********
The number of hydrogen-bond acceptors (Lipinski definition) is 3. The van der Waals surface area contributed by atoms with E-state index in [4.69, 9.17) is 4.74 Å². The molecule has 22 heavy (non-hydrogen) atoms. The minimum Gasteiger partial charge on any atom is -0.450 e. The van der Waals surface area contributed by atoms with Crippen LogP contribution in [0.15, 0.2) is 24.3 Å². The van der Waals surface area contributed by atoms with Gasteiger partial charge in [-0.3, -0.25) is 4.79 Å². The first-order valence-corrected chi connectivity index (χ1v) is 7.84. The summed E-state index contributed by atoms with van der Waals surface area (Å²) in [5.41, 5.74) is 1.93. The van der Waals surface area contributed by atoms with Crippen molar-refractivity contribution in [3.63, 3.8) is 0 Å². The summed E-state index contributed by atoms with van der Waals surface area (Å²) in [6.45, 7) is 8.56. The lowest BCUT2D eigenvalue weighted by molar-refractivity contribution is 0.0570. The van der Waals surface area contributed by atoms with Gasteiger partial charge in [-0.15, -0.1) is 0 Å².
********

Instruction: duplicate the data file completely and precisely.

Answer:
The number of hydrogen-bond acceptors (Lipinski definition) is 3. The van der Waals surface area contributed by atoms with E-state index in [4.69, 9.17) is 4.74 Å². The molecule has 22 heavy (non-hydrogen) atoms. The minimum Gasteiger partial charge on any atom is -0.450 e. The van der Waals surface area contributed by atoms with Crippen LogP contribution in [0.15, 0.2) is 24.3 Å². The van der Waals surface area contributed by atoms with Gasteiger partial charge in [-0.3, -0.25) is 4.79 Å². The first-order valence-corrected chi connectivity index (χ1v) is 7.84. The summed E-state index contributed by atoms with van der Waals surface area (Å²) in [5.41, 5.74) is 1.93. The van der Waals surface area contributed by atoms with Crippen molar-refractivity contribution in [3.63, 3.8) is 0 Å². The summed E-state index contributed by atoms with van der Waals surface area (Å²) in [6.45, 7) is 8.56. The lowest BCUT2D eigenvalue weighted by molar-refractivity contribution is 0.0570. The van der Waals surface area contributed by atoms with Gasteiger partial charge in [-0.15, -0.1) is 0 Å².